ENSO – el Niño Southern Oscillation (Columbia University)

If the la Niña forecast comes to be, as is indicated above, we stand a good chance of better than average rainfall over the next 5 months. Goodness knows we need it but it’s never as simple as the charts make out. More than a few times over the past 20 years that I’ve had my nursery business it’s been a disappointment. It doesn’t make that much difference to my business – commercial horticulture in this part of the world is dependent on a good irrigation system for success. Still, we’d like to have a good season to replenish our borehole in the garden. The rain gauge is out on its stand already – here’s hoping.

(el Niño conditions are indicated by warm currents off the coast of the Galapagos Islands (eastern equatorial Pacific Ocean) and commonly cause drought in this part of the world. La Niña conditions are the opposite and indicate wetter than usual conditions – see What is el Niño?)

Ewanrigg Botanical Gardens – still there!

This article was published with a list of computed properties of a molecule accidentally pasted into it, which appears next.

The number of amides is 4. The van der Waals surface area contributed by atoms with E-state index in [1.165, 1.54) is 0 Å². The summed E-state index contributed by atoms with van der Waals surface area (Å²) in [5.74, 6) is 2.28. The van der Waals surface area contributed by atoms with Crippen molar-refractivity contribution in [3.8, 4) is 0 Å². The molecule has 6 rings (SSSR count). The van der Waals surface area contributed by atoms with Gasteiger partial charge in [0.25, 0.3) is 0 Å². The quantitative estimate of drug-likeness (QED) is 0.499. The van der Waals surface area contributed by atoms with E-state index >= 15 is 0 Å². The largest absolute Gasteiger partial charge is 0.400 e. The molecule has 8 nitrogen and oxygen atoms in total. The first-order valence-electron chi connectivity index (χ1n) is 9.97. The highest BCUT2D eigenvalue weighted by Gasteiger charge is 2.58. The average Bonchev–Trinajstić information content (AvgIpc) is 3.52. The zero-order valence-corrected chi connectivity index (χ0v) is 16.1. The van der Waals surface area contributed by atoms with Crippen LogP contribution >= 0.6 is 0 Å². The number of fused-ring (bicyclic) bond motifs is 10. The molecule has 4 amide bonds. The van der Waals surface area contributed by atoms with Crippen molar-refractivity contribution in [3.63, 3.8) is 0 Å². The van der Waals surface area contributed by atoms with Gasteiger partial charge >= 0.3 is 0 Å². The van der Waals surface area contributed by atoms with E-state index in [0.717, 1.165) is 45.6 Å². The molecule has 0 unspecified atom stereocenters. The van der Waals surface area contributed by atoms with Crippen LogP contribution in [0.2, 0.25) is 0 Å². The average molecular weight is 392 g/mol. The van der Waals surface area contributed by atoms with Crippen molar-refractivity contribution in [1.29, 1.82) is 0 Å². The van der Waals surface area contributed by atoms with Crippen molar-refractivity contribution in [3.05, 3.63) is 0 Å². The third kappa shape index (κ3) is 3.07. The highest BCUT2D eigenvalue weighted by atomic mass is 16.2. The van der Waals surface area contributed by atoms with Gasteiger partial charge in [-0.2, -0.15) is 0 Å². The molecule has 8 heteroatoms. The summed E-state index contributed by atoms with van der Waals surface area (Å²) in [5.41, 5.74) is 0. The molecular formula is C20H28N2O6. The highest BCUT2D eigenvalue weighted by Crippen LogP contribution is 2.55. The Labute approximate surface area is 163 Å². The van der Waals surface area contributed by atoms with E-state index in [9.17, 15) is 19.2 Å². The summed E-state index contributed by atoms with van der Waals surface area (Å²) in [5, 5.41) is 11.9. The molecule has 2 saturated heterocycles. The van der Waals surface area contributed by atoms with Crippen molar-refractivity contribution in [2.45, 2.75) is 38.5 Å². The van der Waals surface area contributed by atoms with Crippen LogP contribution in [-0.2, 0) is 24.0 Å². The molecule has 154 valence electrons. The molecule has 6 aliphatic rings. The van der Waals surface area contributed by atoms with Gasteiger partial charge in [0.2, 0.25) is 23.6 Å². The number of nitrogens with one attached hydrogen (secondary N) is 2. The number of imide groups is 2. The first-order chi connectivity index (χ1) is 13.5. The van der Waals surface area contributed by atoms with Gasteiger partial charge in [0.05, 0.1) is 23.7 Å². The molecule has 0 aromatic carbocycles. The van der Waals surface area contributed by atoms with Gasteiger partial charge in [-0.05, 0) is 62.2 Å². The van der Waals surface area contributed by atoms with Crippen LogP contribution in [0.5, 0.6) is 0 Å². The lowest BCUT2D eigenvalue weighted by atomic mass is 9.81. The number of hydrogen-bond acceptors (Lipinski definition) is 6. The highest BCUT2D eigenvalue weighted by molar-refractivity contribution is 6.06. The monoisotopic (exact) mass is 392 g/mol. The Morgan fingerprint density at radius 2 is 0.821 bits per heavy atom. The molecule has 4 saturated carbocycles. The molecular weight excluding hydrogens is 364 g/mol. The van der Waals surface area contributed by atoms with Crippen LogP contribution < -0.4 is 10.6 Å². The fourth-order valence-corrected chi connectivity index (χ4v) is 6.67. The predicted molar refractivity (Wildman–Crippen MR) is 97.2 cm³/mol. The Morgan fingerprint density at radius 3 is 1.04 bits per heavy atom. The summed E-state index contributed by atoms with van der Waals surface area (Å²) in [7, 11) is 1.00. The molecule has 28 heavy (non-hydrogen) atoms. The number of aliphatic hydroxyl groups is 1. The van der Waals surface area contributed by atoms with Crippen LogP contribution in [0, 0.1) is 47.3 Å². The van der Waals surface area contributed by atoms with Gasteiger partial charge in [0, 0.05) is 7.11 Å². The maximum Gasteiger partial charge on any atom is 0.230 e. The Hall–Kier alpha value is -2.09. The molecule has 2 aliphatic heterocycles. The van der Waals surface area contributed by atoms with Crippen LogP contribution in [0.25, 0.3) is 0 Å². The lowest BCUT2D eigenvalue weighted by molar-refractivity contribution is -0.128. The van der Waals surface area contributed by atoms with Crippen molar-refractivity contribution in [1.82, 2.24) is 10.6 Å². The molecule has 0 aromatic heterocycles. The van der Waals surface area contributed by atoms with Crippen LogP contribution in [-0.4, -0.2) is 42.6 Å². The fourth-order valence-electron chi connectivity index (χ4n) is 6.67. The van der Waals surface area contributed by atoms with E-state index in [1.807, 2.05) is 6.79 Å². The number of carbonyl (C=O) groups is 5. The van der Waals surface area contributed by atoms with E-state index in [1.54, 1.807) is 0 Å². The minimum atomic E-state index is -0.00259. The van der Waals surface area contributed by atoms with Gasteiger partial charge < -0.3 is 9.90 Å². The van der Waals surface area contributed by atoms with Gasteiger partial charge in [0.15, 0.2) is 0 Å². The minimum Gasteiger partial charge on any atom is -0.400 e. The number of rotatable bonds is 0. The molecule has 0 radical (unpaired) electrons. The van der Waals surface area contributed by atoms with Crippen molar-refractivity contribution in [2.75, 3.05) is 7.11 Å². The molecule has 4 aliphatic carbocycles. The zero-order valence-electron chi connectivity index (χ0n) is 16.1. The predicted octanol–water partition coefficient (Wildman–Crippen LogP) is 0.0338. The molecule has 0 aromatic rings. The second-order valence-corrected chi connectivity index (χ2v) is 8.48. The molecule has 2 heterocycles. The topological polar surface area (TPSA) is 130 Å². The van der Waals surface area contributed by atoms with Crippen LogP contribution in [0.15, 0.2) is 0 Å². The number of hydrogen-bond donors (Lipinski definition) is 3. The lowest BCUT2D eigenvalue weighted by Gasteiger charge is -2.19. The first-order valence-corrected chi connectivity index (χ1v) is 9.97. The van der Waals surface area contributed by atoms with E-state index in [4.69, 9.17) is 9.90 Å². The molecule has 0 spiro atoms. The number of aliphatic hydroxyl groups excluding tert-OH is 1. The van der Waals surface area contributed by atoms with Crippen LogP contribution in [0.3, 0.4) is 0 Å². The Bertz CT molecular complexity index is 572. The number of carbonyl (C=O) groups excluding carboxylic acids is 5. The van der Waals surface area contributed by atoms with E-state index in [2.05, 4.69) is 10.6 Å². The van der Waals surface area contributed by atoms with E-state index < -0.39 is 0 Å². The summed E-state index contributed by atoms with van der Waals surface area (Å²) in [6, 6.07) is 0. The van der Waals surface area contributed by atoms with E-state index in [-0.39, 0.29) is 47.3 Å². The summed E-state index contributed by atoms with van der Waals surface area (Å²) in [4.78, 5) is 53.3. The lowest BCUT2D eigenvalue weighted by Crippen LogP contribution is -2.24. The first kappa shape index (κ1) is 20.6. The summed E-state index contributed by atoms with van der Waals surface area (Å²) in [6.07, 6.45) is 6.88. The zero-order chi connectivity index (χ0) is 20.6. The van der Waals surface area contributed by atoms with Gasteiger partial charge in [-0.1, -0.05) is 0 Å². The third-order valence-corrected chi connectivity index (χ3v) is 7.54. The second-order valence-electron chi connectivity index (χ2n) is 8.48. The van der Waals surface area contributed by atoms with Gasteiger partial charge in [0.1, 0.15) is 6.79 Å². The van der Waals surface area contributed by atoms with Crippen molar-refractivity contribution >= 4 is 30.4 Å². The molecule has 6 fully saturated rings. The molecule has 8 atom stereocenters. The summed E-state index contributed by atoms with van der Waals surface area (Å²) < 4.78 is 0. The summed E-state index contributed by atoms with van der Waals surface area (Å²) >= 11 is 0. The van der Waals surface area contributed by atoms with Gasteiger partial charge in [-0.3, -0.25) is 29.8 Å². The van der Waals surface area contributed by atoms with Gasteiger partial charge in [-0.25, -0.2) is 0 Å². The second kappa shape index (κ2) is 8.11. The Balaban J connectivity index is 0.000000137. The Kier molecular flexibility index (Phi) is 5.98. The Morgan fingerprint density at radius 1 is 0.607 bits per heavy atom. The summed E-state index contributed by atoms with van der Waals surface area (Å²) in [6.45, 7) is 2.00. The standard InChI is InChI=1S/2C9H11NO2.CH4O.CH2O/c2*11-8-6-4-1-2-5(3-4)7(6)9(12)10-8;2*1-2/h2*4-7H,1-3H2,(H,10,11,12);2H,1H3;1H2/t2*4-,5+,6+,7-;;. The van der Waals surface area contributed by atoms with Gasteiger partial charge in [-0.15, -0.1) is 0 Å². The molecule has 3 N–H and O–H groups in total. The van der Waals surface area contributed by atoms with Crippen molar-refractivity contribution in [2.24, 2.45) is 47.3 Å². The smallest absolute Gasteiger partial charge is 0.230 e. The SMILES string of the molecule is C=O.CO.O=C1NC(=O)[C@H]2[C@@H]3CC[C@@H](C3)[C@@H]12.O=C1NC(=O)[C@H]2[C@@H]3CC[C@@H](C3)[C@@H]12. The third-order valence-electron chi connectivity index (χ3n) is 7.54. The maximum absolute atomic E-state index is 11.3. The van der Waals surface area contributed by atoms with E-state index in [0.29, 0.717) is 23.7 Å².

19 04 2012

“Oh and the aloes are out in the gardens and we saw at least 7 species of sunbird on them too!” the customer said as he turned to leave. I was pleasantly surprised that Ewanrigg Gardens were still extant so at lunchtime I had a quick meeting with the managing director and we both decided that I should take the afternoon off and go and investigate the photographic possibilities at the gardens out on the Shamva road, some 30km out of Harare. I was also keen to take a drive past the farm where I used to live before I moved into town. There was also nothing so urgent that it could not wait until tomorrow. Such are the benefits of owning one’s own business!

I hadn’t been out that way for a few years but I was not too surprised to see Chabweno Farm where I used to live when working at Hortico, derelict. The grass was higher than the fence, the maize such as it was shorter than the grass and all the tobacco barns were falling down. What a waste!

The sign for the gardens was almost obscured by the grass but the road, never great when I was living there, had recently been graded. I had to wonder if this was the doing of the National Parks who look after the garden or the fat cat who “farms” opposite. I had to plumb for the latter. The man at the gate was pleasant and hoped that I would stop on the way out to buy some aloes. I asked if there were any other visitors around but I had the gardens to myself.

The road up to the car park had definitely seen better days. I made a point of covering the binoculars that I’d brought along but decided not to carry as I remembered there had been problems in the past  with theft and set out with my fearsome hound, Kharma, on a lead as required.